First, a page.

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Invited Lecture

Similarities and differences between magnetic hysteresis and hysteresis in phase transformations

Wednesday (07.06.2017)
12:20 - 13:00 Förde II + III
Part of:
12:20 Invited Lecture Similarities and differences between magnetic hysteresis and hysteresis in phase transformations 0 Richard James
13:00 Invited Lecture Discovery and Design of Multifunctional Materials using Combinatorial and High-Throughput Experimentation 1 Prof. Dr. Alfred Ludwig
15:10 Invited Lecture Tuning Mechanical Properties of Spider Cuticle by its Composition and by Structural Gradients 0 Dr. Yael Politi
15:50 Invited Lecture Surfaces and Gels for controlling Calcium Phosphate Deposition 0 Prof. Dr. Andreas Taubert
17:40 Invited Lecture Probing the Structure and Dynamic Behaviors of Ferroelectrics by Electron Microscopy with Atomic Resolution in Real Time 0 Prof. Xiaoqing Pan
18:20 Invited Lecture Magnetoelectric Composites for Energy Harvesting 1 Dr. Shashank Priya
19:40 Invited Lecture Declamping in Lead Magnesium Niobate – Lead Titanate Films 1 Prof. Susan Trolier-McKinstry
20:20 Invited Lecture Integrated Magnetics and Multiferroics for Compact and Power Efficient Sensing, Power, RF, Microwave and mm-Wave Electronics 0 Prof. Nian X. Sun
21:00 Invited Lecture From Maxwell’s displacement current to nanogenerator driven self-powered systems and blue energy 0 Prof. Zhong Lin Wang
21:40 Invited Lecture Magnetoelectric Composites: from Sensors to Sensor Systems 0 Prof. Dr.-Ing. Gerhard Schmidt
22:20 Invited Lecture Metal–insulator transition in vanadium oxides films and its applications 1 Dr. Keisuke Shibuya
00:20 Invited Lecture In operando photoemission spectroscopy of PMN-PT interfaces 0 Prof. Dr. Kai Rossnagel
08:30 Invited Lecture Titanium-Tantalum High Temperature Shape Memory Spring Actuators 1 Prof. Dr. Gunther Eggeler
09:10 Invited Lecture Vortex-antivortex topological structures in multiferroic tunnel junctions 1 Dr. Ana Sanchez
09:50 Invited Lecture Artificial Ferroic Systems 1 Prof. Laura Heyderman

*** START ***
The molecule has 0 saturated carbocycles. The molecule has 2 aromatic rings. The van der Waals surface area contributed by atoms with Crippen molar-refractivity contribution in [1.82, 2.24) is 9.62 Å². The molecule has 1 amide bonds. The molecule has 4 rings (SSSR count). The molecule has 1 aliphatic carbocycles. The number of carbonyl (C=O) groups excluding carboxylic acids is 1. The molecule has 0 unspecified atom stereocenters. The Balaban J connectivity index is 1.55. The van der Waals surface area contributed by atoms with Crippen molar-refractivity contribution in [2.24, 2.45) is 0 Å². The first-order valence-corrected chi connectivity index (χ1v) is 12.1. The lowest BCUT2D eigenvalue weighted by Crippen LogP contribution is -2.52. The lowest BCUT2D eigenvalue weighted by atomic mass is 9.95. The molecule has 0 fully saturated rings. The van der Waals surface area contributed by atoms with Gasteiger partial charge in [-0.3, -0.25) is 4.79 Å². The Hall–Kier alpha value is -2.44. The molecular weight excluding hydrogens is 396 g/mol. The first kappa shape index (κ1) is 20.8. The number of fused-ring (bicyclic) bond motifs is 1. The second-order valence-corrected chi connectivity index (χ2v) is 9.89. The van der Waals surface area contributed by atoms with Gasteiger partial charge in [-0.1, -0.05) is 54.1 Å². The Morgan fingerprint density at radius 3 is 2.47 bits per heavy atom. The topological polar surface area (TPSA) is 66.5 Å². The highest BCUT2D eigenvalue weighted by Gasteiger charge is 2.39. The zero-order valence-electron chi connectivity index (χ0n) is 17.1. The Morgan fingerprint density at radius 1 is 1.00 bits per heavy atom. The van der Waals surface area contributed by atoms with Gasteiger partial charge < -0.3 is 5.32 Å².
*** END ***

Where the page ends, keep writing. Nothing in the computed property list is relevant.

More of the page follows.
17:40 Invited Lecture Biomimicry at the molecular level: Molecularly imprinted polymers as synthetic antibody mimics 0 Karsten Haupt
Session Chair

Topic Invited Lecture:
Belongs to:

Richard D. James1 Vivekanand Dabade2 and Xian Chen32 Department of Aerospace Engineering and Mechanics, 110 Union St. SE, Minneapolis, MN 55455, USA

3 Department of Mechanical and Aerospace Engineering, Hong Kong University of Science and Technology, Clear Water Bay, Kowloon, Hong Kong

We discuss possible analogs between magnetic hysteresis in soft magnetic materials and hysteresis in phase transformations.  Recent work on the hysteresis in phase transformations indicates that an energy barrier associated to a large localized disturbance plays a central role, and this barrier is sensitive to conditions of compatibility.  It was once believed that a similar explanation was relevant to magnetic hysteresis.  However, detailed quantitative studies of the barrier based on linear stability analysis did not support this idea – the resulting discrepancy was called the “Coercivity Paradox”.  We think the basic idea was correct (supported also by [1]) but the use of linear stability analysis was wrong.  We therefore revisit the existence of energy barriers in soft magnetism and suggest a quantitative resolution of the coercivity paradox. [1] Nicholas Pilet, The relation between magnetic hysteresis and the micromagnetic state, explored by quantitative magnetic force microscopy, Thesis, University of Basel (2006)[2] Chen, X., Srivastava, V., Dabade, V. & James, R. D. Study of the cofactor conditions: conditions of supercompatibility between phases. J. Mech. Phys. Solids (2013)[3] Zhang, Z., R. D. James and S. Mueller, Energy barriers and hysteresis in martensitic phase transformations, Overview 147, Acta Materialia 57 (2009) 4332–4352 
Funded by NSF and the RDF Fund of the Institute of the Environment 






Richard James
University of Minnesota